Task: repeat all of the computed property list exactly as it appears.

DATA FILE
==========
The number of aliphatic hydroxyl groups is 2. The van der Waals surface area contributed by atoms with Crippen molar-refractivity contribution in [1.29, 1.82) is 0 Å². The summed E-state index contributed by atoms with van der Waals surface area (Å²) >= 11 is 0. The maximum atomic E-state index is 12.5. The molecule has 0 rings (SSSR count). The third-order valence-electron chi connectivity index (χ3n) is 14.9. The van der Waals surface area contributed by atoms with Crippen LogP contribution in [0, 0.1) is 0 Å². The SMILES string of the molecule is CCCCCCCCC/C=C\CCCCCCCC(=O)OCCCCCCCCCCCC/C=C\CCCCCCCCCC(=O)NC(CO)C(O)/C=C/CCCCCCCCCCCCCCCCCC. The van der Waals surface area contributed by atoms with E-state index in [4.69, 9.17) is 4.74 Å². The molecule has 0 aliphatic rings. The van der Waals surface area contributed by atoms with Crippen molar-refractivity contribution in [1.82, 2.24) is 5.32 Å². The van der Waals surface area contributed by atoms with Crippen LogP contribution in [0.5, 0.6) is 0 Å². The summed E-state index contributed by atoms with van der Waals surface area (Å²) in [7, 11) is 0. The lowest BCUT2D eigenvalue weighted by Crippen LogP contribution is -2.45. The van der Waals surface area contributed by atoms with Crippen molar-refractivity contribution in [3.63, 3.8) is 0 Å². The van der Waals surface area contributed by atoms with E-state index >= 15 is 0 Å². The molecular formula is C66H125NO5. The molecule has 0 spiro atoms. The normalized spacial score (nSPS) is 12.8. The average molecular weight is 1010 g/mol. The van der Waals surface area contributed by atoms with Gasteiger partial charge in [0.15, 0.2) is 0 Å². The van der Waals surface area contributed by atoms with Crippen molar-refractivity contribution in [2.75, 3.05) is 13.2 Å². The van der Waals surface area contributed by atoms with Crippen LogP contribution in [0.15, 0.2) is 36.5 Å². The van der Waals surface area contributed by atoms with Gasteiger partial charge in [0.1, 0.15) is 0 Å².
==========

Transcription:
The number of aliphatic hydroxyl groups is 2. The van der Waals surface area contributed by atoms with Crippen molar-refractivity contribution in [1.29, 1.82) is 0 Å². The summed E-state index contributed by atoms with van der Waals surface area (Å²) >= 11 is 0. The maximum atomic E-state index is 12.5. The molecule has 0 rings (SSSR count). The third-order valence-electron chi connectivity index (χ3n) is 14.9. The van der Waals surface area contributed by atoms with Crippen LogP contribution in [0, 0.1) is 0 Å². The SMILES string of the molecule is CCCCCCCCC/C=C\CCCCCCCC(=O)OCCCCCCCCCCCC/C=C\CCCCCCCCCC(=O)NC(CO)C(O)/C=C/CCCCCCCCCCCCCCCCCC. The van der Waals surface area contributed by atoms with E-state index in [4.69, 9.17) is 4.74 Å². The molecule has 0 aliphatic rings. The van der Waals surface area contributed by atoms with Crippen molar-refractivity contribution in [1.82, 2.24) is 5.32 Å². The van der Waals surface area contributed by atoms with Crippen LogP contribution in [0.5, 0.6) is 0 Å². The summed E-state index contributed by atoms with van der Waals surface area (Å²) in [7, 11) is 0. The lowest BCUT2D eigenvalue weighted by Crippen LogP contribution is -2.45. The van der Waals surface area contributed by atoms with Crippen molar-refractivity contribution in [3.63, 3.8) is 0 Å². The van der Waals surface area contributed by atoms with E-state index >= 15 is 0 Å². The molecular formula is C66H125NO5. The molecule has 0 spiro atoms. The normalized spacial score (nSPS) is 12.8. The average molecular weight is 1010 g/mol. The van der Waals surface area contributed by atoms with Gasteiger partial charge in [0.15, 0.2) is 0 Å². The van der Waals surface area contributed by atoms with Crippen molar-refractivity contribution in [2.75, 3.05) is 13.2 Å². The van der Waals surface area contributed by atoms with Crippen LogP contribution in [0.15, 0.2) is 36.5 Å². The van der Waals surface area contributed by atoms with Gasteiger partial charge in [0.1, 0.15) is 0 Å².